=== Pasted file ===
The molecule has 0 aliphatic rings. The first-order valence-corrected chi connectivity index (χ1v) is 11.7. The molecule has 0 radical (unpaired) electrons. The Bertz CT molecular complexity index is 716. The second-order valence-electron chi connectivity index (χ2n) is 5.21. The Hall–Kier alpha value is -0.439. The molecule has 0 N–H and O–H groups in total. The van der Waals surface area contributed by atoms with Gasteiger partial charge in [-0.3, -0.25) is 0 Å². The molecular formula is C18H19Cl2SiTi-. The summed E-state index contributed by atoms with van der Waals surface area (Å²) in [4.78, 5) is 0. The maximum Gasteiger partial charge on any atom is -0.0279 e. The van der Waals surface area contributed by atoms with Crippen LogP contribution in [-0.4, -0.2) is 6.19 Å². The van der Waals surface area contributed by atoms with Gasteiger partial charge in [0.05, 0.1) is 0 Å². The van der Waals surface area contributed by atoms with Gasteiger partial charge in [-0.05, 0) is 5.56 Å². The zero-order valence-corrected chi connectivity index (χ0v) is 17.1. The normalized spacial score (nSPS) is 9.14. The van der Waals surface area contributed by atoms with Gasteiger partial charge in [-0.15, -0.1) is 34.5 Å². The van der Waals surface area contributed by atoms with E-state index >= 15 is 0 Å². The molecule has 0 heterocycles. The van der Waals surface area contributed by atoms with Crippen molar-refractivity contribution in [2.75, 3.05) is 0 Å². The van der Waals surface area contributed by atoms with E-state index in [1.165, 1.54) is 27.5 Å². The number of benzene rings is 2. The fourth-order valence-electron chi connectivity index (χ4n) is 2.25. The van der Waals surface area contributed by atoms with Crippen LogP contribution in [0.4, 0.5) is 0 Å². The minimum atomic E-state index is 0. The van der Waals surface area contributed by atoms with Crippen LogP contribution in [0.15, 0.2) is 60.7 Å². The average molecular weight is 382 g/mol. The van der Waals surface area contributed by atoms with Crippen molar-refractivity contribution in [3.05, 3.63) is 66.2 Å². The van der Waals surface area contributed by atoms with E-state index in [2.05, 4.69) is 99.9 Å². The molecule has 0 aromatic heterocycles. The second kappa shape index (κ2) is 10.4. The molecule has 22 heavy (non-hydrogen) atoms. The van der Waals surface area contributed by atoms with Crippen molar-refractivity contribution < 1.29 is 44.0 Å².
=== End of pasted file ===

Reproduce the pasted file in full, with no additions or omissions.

The molecule has 0 aliphatic rings. The first-order valence-corrected chi connectivity index (χ1v) is 11.7. The molecule has 0 radical (unpaired) electrons. The Bertz CT molecular complexity index is 716. The second-order valence-electron chi connectivity index (χ2n) is 5.21. The Hall–Kier alpha value is -0.439. The molecule has 0 N–H and O–H groups in total. The van der Waals surface area contributed by atoms with Gasteiger partial charge in [-0.3, -0.25) is 0 Å². The molecular formula is C18H19Cl2SiTi-. The summed E-state index contributed by atoms with van der Waals surface area (Å²) in [4.78, 5) is 0. The maximum Gasteiger partial charge on any atom is -0.0279 e. The van der Waals surface area contributed by atoms with Crippen LogP contribution in [-0.4, -0.2) is 6.19 Å². The van der Waals surface area contributed by atoms with Gasteiger partial charge in [0.05, 0.1) is 0 Å². The van der Waals surface area contributed by atoms with Gasteiger partial charge in [-0.05, 0) is 5.56 Å². The zero-order valence-corrected chi connectivity index (χ0v) is 17.1. The normalized spacial score (nSPS) is 9.14. The van der Waals surface area contributed by atoms with Gasteiger partial charge in [-0.15, -0.1) is 34.5 Å². The van der Waals surface area contributed by atoms with E-state index >= 15 is 0 Å². The molecule has 0 heterocycles. The van der Waals surface area contributed by atoms with Crippen molar-refractivity contribution in [2.75, 3.05) is 0 Å². The van der Waals surface area contributed by atoms with E-state index in [1.165, 1.54) is 27.5 Å². The number of benzene rings is 2. The fourth-order valence-electron chi connectivity index (χ4n) is 2.25. The van der Waals surface area contributed by atoms with Crippen LogP contribution in [0.4, 0.5) is 0 Å². The minimum atomic E-state index is 0. The van der Waals surface area contributed by atoms with Crippen LogP contribution in [0.15, 0.2) is 60.7 Å². The average molecular weight is 382 g/mol. The van der Waals surface area contributed by atoms with Crippen molar-refractivity contribution in [3.05, 3.63) is 66.2 Å². The van der Waals surface area contributed by atoms with E-state index in [2.05, 4.69) is 99.9 Å². The molecule has 0 aromatic heterocycles. The second kappa shape index (κ2) is 10.4. The molecule has 22 heavy (non-hydrogen) atoms. The van der Waals surface area contributed by atoms with Crippen molar-refractivity contribution < 1.29 is 44.0 Å².